Washington basketball had another successful season under head coach Mike Hopkins and his staff, and the program is trending up in a big way
Washington basketball was able to make the NCAA tournament for the first time since 2011. The Huskies were able to win in the first round over the #8 Utah State 78-61. Unfortunately, they lost to #1 North Carolina in the second round of the tournament, which ended the season
The Huskies are building the right team to win a national championship. Besides Pac-12 Player of the Year Jaylen Nowell and National Defensive Player of the Year Matisse Thybulle, the Huskies starting lineup most of the season was senior forward Noah Dickerson, sophomore forward Hameir Wright, and senior guard David Crisp.
Senior guard Dominic Green and sophomore Nahziah Carter were the main contributors coming off the bench along with junior forward Sam Timmins who made huge strides this season. Freshman guard Jamal Bey was able to get some valuable experience off the bench as well.
Washington basketball had a Pac-12 record of 15-3 with an overall 27-9. This was a jump from being 21-13 overall in the 2017-18 season and 10-8 in Pac-12 conference where they finished tied for sixth place.
Eight of the Huskies’ nine losses were to teams that made the NCAA tournament in Auburn, Minnesota, Virginia Tech, Gonzaga, Arizona State, Oregon (twice) and North Carolina.
Nowell led the Huskies in scoring 16.2 points per game for the second year in a row. His shooting percentage behind the arc increased from 35.1 to 44.0. while his overall shooting from the field increased from 45.1 to 50.2. He has put his name in for the NBA Draft but still has the option to come back to school if the NBA Combine and the rest of the pre-draft process doesn’t go his way.
Dickerson was second on the team in scoring. Last season he averaged 15.5 points per game, while this year he averaged 12.3. His field goal percentage went down as well from 56.9 to 55.6. The primary reason is he was the only offensive threat on the interior for the Huskies. Opponents realized in order to beat Washington, they had to stop Dickerson. In three of the nine losses did he score in single digits.
David Crisp was third in scoring on the team. His scoring average went up his senior year well as shooting behind the arc. His average was 12.2 points per game compared to 11.6. Behind the arc was his biggest improvement this season, he shot 37.4% from three compared to 28.6 a year ago.
Matisse Thybulle won the Pac-12 Defensive Player of the Year crown for the second year in a row. The main reason had to do with steals and blocked shots. Thybulle average 3.5 steals a game up from 3.0 last year. He became the Pac-12’s all-time career leader with 330, passing Gary Payton who had 321. Also, his 125 steals on the season broke Jason Kidd’s record of 110 back in 1992-93 for California. Thybulle had 82 block shots on the season, which all helped lead him to the Naismith National Defensive Player of the Year crown.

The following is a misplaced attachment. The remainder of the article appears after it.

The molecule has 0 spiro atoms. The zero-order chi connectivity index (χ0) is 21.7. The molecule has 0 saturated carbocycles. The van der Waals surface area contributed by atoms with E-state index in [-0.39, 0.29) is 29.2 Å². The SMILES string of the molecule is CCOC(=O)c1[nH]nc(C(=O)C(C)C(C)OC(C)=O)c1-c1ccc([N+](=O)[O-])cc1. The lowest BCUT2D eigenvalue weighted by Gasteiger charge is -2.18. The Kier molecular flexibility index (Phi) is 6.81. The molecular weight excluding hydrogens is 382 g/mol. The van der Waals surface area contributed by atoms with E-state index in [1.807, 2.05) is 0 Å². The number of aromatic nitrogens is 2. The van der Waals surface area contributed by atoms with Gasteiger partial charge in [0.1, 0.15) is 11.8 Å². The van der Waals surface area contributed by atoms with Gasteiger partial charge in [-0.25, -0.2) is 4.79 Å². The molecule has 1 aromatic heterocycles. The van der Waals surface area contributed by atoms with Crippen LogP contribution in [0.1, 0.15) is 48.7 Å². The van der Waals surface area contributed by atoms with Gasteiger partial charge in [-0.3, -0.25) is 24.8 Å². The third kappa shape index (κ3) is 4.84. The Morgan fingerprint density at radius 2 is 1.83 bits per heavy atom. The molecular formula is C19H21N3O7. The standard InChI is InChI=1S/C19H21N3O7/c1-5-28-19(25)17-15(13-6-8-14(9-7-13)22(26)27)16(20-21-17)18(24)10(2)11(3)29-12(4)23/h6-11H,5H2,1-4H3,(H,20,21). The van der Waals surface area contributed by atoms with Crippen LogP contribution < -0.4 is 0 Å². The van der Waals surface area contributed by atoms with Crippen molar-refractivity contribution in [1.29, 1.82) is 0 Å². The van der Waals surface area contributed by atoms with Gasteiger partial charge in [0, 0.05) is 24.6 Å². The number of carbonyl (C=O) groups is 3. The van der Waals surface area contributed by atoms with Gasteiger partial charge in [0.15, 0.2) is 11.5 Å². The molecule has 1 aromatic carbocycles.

Hameir Wright started 23 of the 29 games he played in averaging 17.6 minutes a game. His role was to play defense in the middle of the zone. He only averaged 2.7 points a game along with 2.5 rebounds. With the four seniors graduating, the Huskies are expecting more out of him next year.
Nahziah Carter was usually the first player coming off the bench. He averaged 20.5 minutes a game which was just over four more minutes than he played as a freshman. Carter averaged 8.1 points a game. In the Pac-12 tournament and the NCAA tournament, he scored in double digits except against Oregon in the Pac-12 final against Oregon when he scored only five points. Mike Hopkins and his staff are hoping to see Carter slide in at the top of the zone, in Thybulle’s spot, as well as taking on a bigger role on offense.
Dominic Green had been known for his instant offense coming off the bench. He averaged 22.5 minutes a game with 6.1 points a game. His shooting behind the arc decreased from 43.2% to 35.1 %, however, he took over one and a half more attempts per game.
Sam Timmins’ minutes diminished this season, as he spent most of the year coming off the bench after starting every game in 2017-18. Instead of averaging 18 minutes a game, he averaged on 10.4. Most of his time came substituting for Noah Dickerson when he was in foul trouble or came in the game on the defensive side late in games for Dickerson as well. With five-star power forward Isaiah Stewart coming in, expect Timmins to see a lot of time at the center spot.
We can’t forget that Hopkins secured the commitment of Stewart, a top-10 player in the country who chose Washington over Duke, Michigan State, Kentucky, and others. Hopkins is starting to develop a recruiting pipeline to Rochester, New York, one of the biggest hotbeds for recruits in the nation.
Jamal Bey was the only freshman with any significant playing time, averaging 6.2 minutes per game. He played more minutes later in the season, he got 11 in the Pac-12 tournament final against Oregon. Against Utah State and North Carolina in the NCAA tournament, he played 12 minutes in each, showing he will be a key part of the rotation.
These players showed what the future looks like in the Washington basketball program. Thank you to the amazing group of seniors this year, and we look forward to watching this program reach new heights!